Participation rates are relatively constant, so a lift of 5 percentage points is substantial, but not out of the question. However, the participation rate simply measures the amount of people in the workforce, rather than the total hours they work, which is a more accurate representation of their level of participation and contribution to GDP.
Whatever the merits of the government’s yardstick, a $43 million program won’t get them anywhere near it.
National Seniors Australia chief executive Michael O’Neill described the program for what it is, "a pilot”.
"We all need to be patient sometimes, it’s been a long time coming,” O’Neill said.
"I think one of the things that the government is also acknowledging is there hasn’t been a lot of policy or research energy spent in this space in recent times.”
The program includes "training packages” for 2,000 employers, funding grants for 50 "Golden Guru” organisations and face-to-face job support for 2,000 workers battling injury or illness.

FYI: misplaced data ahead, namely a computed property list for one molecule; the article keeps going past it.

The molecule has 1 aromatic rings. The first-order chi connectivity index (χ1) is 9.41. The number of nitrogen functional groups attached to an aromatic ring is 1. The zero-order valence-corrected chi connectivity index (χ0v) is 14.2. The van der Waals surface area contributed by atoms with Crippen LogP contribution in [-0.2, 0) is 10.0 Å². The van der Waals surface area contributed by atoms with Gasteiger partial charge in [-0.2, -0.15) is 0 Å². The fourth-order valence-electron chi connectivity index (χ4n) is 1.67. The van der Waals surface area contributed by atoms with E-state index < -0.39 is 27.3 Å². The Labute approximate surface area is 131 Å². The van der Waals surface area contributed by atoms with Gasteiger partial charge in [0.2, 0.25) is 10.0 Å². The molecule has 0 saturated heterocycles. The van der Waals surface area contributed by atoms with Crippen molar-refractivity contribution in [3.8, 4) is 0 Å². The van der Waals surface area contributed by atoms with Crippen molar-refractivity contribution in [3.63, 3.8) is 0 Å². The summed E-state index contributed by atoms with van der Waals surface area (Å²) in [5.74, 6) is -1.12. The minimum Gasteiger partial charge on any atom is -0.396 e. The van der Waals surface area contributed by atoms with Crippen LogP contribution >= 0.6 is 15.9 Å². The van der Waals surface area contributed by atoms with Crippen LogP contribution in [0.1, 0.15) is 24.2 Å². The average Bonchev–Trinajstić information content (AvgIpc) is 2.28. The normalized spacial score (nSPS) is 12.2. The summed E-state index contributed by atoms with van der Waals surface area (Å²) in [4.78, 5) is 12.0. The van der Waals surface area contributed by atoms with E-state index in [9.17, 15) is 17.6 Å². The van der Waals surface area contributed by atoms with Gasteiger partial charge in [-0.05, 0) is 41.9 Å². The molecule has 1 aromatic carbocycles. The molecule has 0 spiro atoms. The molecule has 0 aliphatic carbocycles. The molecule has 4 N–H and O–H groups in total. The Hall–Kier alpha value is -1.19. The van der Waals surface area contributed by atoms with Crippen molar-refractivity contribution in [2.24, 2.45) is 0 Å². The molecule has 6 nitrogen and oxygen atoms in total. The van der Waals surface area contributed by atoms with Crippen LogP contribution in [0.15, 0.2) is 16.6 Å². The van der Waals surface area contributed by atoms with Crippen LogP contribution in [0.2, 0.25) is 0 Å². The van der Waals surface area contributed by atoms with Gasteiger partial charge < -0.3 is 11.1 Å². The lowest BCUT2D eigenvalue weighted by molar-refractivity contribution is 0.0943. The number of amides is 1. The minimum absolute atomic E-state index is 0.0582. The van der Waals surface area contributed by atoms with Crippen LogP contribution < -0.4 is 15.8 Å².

Unlike the public-private retirement figures, the numbers on the sheer number of older people out of work are unequivocal, there’s a big resource of older people who want to work.
"I think there’s a really significant potential for disguised unemployment and particularly underemployment being an issue,” O’Neill says.
Put simply, the most recent ABS data had 3.5 million people aged 55 and over listed as "not in the labour force” which means they’ve retired or never really entered the workforce, and 617,712 people of the same age listed as part-timers. What the numbers don’t illustrate is how many of those people listed as "out of the workforce" have simply given up trying to find a job and settled for retirement, and how many of those part-time workers have lost a full-time position.
The importance of Australia’s ageing population as a matter of economic policy is clear – one reason it's so alarming that figures of our older workforce remain elusive.